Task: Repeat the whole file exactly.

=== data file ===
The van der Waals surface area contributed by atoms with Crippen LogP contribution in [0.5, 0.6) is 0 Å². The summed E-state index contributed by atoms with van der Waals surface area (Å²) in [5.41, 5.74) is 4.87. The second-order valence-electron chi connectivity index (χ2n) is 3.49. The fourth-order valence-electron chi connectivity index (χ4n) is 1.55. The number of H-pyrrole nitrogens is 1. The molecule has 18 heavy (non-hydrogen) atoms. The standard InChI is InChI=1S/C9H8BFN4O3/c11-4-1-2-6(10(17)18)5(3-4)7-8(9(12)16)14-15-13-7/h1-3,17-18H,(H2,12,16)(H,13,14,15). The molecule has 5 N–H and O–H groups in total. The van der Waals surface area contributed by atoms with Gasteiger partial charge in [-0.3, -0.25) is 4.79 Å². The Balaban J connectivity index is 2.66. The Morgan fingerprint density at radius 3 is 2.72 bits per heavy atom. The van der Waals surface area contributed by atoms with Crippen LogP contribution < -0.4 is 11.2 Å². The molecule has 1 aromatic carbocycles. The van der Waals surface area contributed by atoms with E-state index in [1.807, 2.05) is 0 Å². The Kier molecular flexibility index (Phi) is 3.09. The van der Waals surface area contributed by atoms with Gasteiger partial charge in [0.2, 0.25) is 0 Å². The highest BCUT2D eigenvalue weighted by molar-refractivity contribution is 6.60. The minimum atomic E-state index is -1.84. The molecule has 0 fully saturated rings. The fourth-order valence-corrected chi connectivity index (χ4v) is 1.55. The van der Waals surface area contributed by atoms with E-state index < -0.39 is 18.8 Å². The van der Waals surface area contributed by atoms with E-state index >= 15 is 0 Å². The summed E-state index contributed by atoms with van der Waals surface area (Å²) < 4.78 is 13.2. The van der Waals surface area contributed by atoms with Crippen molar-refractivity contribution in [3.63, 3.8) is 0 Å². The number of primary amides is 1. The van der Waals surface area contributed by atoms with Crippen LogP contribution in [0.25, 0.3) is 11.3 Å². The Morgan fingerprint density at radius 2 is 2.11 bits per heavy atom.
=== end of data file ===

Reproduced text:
The van der Waals surface area contributed by atoms with Crippen LogP contribution in [0.5, 0.6) is 0 Å². The summed E-state index contributed by atoms with van der Waals surface area (Å²) in [5.41, 5.74) is 4.87. The second-order valence-electron chi connectivity index (χ2n) is 3.49. The fourth-order valence-electron chi connectivity index (χ4n) is 1.55. The number of H-pyrrole nitrogens is 1. The molecule has 18 heavy (non-hydrogen) atoms. The standard InChI is InChI=1S/C9H8BFN4O3/c11-4-1-2-6(10(17)18)5(3-4)7-8(9(12)16)14-15-13-7/h1-3,17-18H,(H2,12,16)(H,13,14,15). The molecule has 5 N–H and O–H groups in total. The van der Waals surface area contributed by atoms with Gasteiger partial charge in [-0.3, -0.25) is 4.79 Å². The Balaban J connectivity index is 2.66. The Morgan fingerprint density at radius 3 is 2.72 bits per heavy atom. The van der Waals surface area contributed by atoms with Crippen LogP contribution < -0.4 is 11.2 Å². The molecule has 1 aromatic carbocycles. The van der Waals surface area contributed by atoms with E-state index in [1.807, 2.05) is 0 Å². The Kier molecular flexibility index (Phi) is 3.09. The van der Waals surface area contributed by atoms with Gasteiger partial charge in [0.2, 0.25) is 0 Å². The highest BCUT2D eigenvalue weighted by molar-refractivity contribution is 6.60. The minimum atomic E-state index is -1.84. The molecule has 0 fully saturated rings. The fourth-order valence-corrected chi connectivity index (χ4v) is 1.55. The van der Waals surface area contributed by atoms with E-state index < -0.39 is 18.8 Å². The van der Waals surface area contributed by atoms with E-state index >= 15 is 0 Å². The summed E-state index contributed by atoms with van der Waals surface area (Å²) < 4.78 is 13.2. The van der Waals surface area contributed by atoms with Crippen molar-refractivity contribution in [3.63, 3.8) is 0 Å². The number of primary amides is 1. The van der Waals surface area contributed by atoms with Crippen LogP contribution in [0.25, 0.3) is 11.3 Å². The Morgan fingerprint density at radius 2 is 2.11 bits per heavy atom.